Jack McShane's Field Notes: August 2011

Photo of Catskills forest by Flickr user Scott Dexter. Published under Creative Commons license.

We're delighted to bring you the Field Notes column by Andes resident Jack McShane, who writes regularly about the green hills and hollows of the Catskills for the Andes Gazette. This month, Jack turns his keen eye to local game, why horses and possums don't mix, and that most controversial of cats, the Eastern mountain lion. --Ed.

It has been my observation lately that deer and turkey numbers here in Bussey Hollow are drastically down as compared to previous years. Having said this I am also getting reports from my buddies in the Tremperskill Hunting and Fishing Club that they are seeing normal numbers in their hollows and hills.

As I write this, my fields have not yet been hayed, so much is hidden from view, and I have high hopes of seeing more when they are. As of now I have been watching three mature does that appear not to have fawns, although one fawn has been caught on my trail cam, also two hen turkeys with no poults. I believe the extremely wet spring has been the major factor causing the dearth of turkey poults. When the young poults get wet prior to feathering out they are very susceptible to pneumonia and often die as a result. On the other hand, I did see two broods of our other ground-nesting game bird, the ruffed grouse.

We have not seen a cottontail rabbit since two were killed in early spring, and yet there have been the usual numerous roadkills on our toll roads. We have a small population of woodchucks; two or three are residing in the relative safety of Nancy’s gardens. The deer population, which was already down because of three winters with high snow conditions, is being hammered by their natural predators, the coyotes and bears. Recognizing this, the DEC has lowered the number of antlerless permits in our local (4P) wildlife management unit to 1700 this year from 2700 issued in 2010.

Our bear population is on the run, not only locally but throughout the southern tier of the state, with multiple sightings by me both on and off the trail cam. This has also been noticed by DEC which has just opened a hunting season on bears in 14 additional wildlife management units east of the Hudson. The region 3 biologist states that “the growth in the bear population is probably going to continue even with the increased hunting opportunities.” As of now the deer herd has, as I see it, five controlling factors; cars, hunters, coyotes, bears and severe winters. And there are rarer predators around as well; a friend reported seeing a large fisher actually attack a fawn but fail to take it down.

This year, all wildlife have in their favor a tremendous apple crop -- though, on the downside, none, or very few, acorns and beechnuts. This, of course, can vary from region to region if not hollow to hollow and hill to hill. I am again hoping for a light winter.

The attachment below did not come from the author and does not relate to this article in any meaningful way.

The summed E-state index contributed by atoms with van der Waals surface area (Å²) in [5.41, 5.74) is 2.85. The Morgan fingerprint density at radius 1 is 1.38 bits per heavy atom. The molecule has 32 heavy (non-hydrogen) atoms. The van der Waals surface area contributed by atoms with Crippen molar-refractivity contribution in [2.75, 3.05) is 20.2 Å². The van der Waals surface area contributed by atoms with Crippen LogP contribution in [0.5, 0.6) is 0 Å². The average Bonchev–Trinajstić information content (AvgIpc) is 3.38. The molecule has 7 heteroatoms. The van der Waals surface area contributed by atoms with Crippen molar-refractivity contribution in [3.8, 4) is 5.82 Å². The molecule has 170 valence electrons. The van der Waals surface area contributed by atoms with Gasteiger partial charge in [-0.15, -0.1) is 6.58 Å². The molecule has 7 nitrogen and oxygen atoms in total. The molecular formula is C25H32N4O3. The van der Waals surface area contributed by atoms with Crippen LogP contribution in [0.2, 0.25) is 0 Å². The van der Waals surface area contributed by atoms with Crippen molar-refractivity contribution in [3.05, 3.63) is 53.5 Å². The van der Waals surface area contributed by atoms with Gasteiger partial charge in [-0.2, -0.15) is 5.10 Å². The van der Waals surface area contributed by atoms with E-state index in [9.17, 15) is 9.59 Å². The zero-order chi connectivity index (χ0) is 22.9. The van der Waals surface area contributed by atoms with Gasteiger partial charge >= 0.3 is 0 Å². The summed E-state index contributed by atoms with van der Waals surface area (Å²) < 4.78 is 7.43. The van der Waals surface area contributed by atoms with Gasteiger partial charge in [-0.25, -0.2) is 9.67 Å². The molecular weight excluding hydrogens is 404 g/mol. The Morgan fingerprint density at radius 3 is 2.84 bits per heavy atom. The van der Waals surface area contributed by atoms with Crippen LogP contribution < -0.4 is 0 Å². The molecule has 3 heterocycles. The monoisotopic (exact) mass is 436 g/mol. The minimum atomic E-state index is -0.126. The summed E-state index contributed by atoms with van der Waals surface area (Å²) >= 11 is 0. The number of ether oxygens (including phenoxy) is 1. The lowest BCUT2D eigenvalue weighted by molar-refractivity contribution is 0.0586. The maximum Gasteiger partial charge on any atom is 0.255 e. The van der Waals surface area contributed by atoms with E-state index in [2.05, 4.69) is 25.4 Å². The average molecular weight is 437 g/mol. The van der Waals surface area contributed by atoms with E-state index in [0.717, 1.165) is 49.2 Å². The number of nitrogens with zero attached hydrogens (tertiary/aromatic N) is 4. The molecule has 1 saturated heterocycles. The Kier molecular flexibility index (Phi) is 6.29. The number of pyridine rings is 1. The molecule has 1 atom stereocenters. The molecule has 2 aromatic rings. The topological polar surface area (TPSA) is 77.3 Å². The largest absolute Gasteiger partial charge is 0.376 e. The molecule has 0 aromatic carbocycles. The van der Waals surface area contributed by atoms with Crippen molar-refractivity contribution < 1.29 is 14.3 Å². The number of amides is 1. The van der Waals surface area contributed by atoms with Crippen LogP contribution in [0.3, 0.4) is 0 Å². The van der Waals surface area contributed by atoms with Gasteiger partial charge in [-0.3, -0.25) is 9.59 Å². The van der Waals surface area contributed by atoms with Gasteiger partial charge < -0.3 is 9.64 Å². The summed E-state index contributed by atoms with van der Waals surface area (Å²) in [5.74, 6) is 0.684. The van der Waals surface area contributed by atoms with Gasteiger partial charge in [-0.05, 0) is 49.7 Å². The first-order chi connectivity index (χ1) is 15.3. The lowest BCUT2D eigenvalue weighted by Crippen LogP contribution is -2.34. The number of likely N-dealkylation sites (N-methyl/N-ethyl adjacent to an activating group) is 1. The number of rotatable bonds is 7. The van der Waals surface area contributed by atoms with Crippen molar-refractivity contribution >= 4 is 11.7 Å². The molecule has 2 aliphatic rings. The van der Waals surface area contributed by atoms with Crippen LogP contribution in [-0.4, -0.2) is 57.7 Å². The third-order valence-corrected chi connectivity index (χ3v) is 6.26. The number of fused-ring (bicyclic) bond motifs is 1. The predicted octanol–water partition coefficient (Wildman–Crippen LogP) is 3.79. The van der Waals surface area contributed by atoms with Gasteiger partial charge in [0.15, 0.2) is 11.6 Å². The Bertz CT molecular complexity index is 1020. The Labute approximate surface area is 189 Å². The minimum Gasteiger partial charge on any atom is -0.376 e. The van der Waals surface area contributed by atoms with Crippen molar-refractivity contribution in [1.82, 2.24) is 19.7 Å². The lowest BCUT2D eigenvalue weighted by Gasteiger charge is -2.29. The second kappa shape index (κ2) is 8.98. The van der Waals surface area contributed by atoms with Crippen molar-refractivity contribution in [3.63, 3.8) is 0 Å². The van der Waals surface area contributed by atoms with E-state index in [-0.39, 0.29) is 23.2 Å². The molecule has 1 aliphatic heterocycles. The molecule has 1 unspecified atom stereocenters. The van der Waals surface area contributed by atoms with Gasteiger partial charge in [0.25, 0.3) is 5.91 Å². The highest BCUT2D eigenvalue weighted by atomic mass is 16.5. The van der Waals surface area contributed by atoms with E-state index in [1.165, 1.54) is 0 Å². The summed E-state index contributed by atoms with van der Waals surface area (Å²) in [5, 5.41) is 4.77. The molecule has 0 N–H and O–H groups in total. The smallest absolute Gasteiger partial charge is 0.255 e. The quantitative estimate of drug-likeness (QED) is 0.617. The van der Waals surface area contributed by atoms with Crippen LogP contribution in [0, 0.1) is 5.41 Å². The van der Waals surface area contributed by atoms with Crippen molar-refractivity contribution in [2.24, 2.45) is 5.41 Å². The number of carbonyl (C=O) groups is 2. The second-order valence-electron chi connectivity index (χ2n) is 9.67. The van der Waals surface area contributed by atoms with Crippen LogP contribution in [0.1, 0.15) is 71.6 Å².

Horse owners take note, as I have just been made aware by my friend Suze Skovsende, a true horse lover who works in the lab at Margaretville Hospital, that opossums and horses are a bad mix. According to a horse.com bulletin, Equine Protozoal Myeloencephalitis (EPM), a very common neurological disease in horses, is caused by the inadvertent ingestion of opossum feces. Apparently a protozoon only found in the feces of opossums is the sole cause of the disease. The bulletin states that “there is no justification to relocating opossums to heaven; however, rehoming them away from horses will likely reduce horses’ risk of contracting EPM.” In Andes we have many horses and opossums, and as I have no horses, all these furtive marsupials are more than welcome to be ‘rehomed’ here.

Many friends are anxiously waiting to hear my comments about Mountain Lions now that one has been killed in eastern Connecticut. If you have not already been made aware of this, here is the story as repeated in many papers and environmental blogs. “The lean, 140-pound male was killed on June 11 when hit by a vehicle and it was initially believed to be an escaped captive, but tests showed that it was not neutered or declawed common in domestic animals. The cat whose origins were in South Dakota was tracked by DNA from its hair and droppings as it passed through Minnesota and Wisconsin in 2009 and 2010.” This poor beast traveled somewhere between 1500 and 2000 miles probably searching for a mate, the longest ever recorded for any land mammal, only to be killed on a toll road, the sad termination of his lonely journey. Surely if there are others that have wandered into our Adirondack and Catskill forests -- and there may be -- my hope is that they will prosper and one day wind up on my trail cam and never on a toll road.

“Every blade in the field, every leaf in the forest, lays down its life in its season, as beautifully as it was taken up.” - Henry David Thoreau